As the comparable classification results and areas under the ROC curves indicate, results of the best minimal model are equally valid for either remifentanil with sevoflurane or propofol. Before this model is used for other drug combinations, it must specifically be tested to validate its performance.
In the current study, the area under the ROC curve was used as a measure of the performance of the best models. For a comparison of two levels (i.e. , consciousness and unconsciousness in the current study), the area under the ROC curve is comparable to prediction probability (PK).21The area under the ROC curve is a value between 0.5 and 1, whereas PKis a value in the range between 0 and 1. A value of 0.5 means that the parameter indicates the anesthetic state as good as a random process, e.g. , flipping a coin. A PK(or ROC area) of 1 means a correct classification in 100%, and a PKvalue of 0 means a false identification in 100%. Using a very similar study design, a previous study showed that BIS® (Aspect Medical Systems) and Patient State Index (Physiometrix, North Billerica, MA), two commercially available monitors based on the electroencephalogram, only have a prediction probability (PK) of less than 0.7.22These values are confirmed by results of the analysis of BIS values from recorded electroencephalogram in the current study, showing a PKvalue of 0.737. These results are consistent with a previous study, where BIS values showed a high correlation with propofol target concentrations, whereas the discrimination between “awake” and “unconscious” was less than ideal.23Interestingly, BetaRatio, one of the subcomponents of the BIS,24was also calculated from the challenging data set of the study mentioned above22and had a PKof 0.825.25In the current study, the area under the ROC curve was 0.89 for the best full model and 0.87 for the best minimal model. These values are better than results of BIS (PK0.737) measured from the identical data set and indicate that separation between consciousness and unconsciousness can be improved if a combination of calculated electroencephalographic and AEP parameters is used. Interestingly, the minimal model consists of both AEP and electroencephalographic parameters, which supports the role of both monitoring methods in the differentiation between consciousness and unconsciousness.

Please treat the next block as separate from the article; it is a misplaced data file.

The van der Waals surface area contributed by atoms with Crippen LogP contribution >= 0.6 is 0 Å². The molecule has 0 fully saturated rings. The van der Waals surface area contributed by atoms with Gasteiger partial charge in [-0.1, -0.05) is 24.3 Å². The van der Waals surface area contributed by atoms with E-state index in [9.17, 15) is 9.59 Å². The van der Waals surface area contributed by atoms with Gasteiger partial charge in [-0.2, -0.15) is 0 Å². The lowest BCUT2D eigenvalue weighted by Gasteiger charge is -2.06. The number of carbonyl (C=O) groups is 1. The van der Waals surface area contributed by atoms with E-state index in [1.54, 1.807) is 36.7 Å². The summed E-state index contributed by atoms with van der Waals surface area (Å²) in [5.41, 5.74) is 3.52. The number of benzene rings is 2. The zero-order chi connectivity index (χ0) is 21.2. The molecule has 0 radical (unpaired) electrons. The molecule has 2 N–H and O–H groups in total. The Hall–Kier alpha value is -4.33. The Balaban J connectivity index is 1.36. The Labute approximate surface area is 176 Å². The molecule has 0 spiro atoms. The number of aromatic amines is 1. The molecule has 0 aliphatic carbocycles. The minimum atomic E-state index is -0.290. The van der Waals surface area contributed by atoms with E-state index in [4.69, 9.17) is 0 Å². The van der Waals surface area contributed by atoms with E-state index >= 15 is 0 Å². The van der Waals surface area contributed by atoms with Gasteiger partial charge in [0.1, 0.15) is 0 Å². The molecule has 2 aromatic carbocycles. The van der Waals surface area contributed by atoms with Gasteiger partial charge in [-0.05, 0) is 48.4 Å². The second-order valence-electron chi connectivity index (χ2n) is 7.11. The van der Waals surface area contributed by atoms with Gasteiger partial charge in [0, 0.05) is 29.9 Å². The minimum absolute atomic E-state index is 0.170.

These parameters have not been tested for their ability to monitor the complete range of anesthesia. As the performance of the best minimal model over time (as shown in fig. 3) indicates, they can be used as indicators of consciousness over a wider range of hypnotic depth.
The authors thank the members of the Electroencephalographic and Neurophysiology research group of the Department of Anesthesiology, Technische Universität München, Munich, Germany, and the knowledge-based signal processing for medical applications research group of the Institute of Information Technology, University Duisburg-Essen, Campus Duisburg, Germany, for their help.